2017 — This qualitative inquiry explored how art educators might broaden their views of place through critical encounters with art, local visual culture, and working with older artists. I combined place-based education and intergenerational learning as the focus of an art education curriculum writing initiative with in-service art educators within a museum setting to produce PBIG art education. This study engaged art educators in cooperative action research using a multi-modal approach, including identifying and interviewing local artists to construct new understandings about local places and art to share with students and the community. I used critical reflection in our cooperative action research by troubling paradoxes in local visual culture, which formed views of place, including Indigenous cultures. Using Deleuze's Logic of Sense theories of sense and event enabled concept development by embracing the paradoxes of this research as sense producing. LOS theory of duration complements IG learning by clarifying the contributions of place and time to memory and experience. Duration suggests that place locates the virtual past, which is actualized through memories — one of the shared experiences of IG learning. Rethinking IG relationships as a sharing of experience and memory while positioning place as a commonality dismantles ageist notions by offering alternatives to binary thinking about old and young. By triangulating participant data based on the extended epistemology of cooperative action research and Deleuze's pure event, I assess the credibility of participant learning. Critical reflection in cooperative action research combined with LOS theory is significant because the reflective aspect of action research aligns with Deleuze's pure event. Vital curricula and teacher praxes resulted when participants integrated localized experiences of place through older artists' memories and art.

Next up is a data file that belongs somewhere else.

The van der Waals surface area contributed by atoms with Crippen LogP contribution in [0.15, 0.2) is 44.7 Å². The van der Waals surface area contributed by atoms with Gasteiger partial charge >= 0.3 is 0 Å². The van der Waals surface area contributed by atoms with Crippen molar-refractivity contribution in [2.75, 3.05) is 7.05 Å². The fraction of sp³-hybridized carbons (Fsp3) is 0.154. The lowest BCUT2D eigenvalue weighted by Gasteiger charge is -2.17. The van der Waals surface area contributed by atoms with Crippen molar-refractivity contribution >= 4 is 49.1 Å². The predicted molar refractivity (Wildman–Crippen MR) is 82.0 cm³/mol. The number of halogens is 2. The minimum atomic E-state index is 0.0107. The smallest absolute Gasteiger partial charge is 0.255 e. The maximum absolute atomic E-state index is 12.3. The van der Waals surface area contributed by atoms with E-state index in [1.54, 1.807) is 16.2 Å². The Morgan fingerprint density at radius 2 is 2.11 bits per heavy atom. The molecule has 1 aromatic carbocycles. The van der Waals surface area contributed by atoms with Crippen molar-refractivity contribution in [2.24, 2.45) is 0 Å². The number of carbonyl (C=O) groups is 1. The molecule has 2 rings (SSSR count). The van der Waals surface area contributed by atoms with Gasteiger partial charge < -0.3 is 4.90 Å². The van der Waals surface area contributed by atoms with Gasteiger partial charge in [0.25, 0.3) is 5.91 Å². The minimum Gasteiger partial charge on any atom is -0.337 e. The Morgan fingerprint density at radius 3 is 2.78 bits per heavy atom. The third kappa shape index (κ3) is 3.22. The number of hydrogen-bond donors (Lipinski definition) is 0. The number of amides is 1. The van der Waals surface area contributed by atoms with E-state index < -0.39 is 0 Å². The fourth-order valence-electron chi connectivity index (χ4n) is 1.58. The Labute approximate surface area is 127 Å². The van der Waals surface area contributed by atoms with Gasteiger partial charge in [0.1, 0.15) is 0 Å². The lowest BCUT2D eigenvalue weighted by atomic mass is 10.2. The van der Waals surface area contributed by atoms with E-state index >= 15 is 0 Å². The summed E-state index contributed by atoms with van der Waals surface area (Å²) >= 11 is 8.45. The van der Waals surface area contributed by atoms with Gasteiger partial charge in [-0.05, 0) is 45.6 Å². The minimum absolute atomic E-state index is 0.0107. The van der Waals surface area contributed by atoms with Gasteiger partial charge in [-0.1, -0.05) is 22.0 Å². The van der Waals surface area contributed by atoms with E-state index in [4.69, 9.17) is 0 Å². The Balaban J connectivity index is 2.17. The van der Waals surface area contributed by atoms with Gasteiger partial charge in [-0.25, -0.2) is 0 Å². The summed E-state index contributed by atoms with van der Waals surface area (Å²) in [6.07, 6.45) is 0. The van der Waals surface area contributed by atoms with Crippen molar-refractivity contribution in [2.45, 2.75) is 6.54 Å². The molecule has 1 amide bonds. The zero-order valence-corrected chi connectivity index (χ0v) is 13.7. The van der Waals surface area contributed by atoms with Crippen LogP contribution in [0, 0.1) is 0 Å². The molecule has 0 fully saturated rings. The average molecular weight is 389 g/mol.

Jeremy Blair, Ph.D., 2016

Animated Autoethnographies: Using Stop Motion Animation as a Catalyst for Self-acceptance in the Art Classroom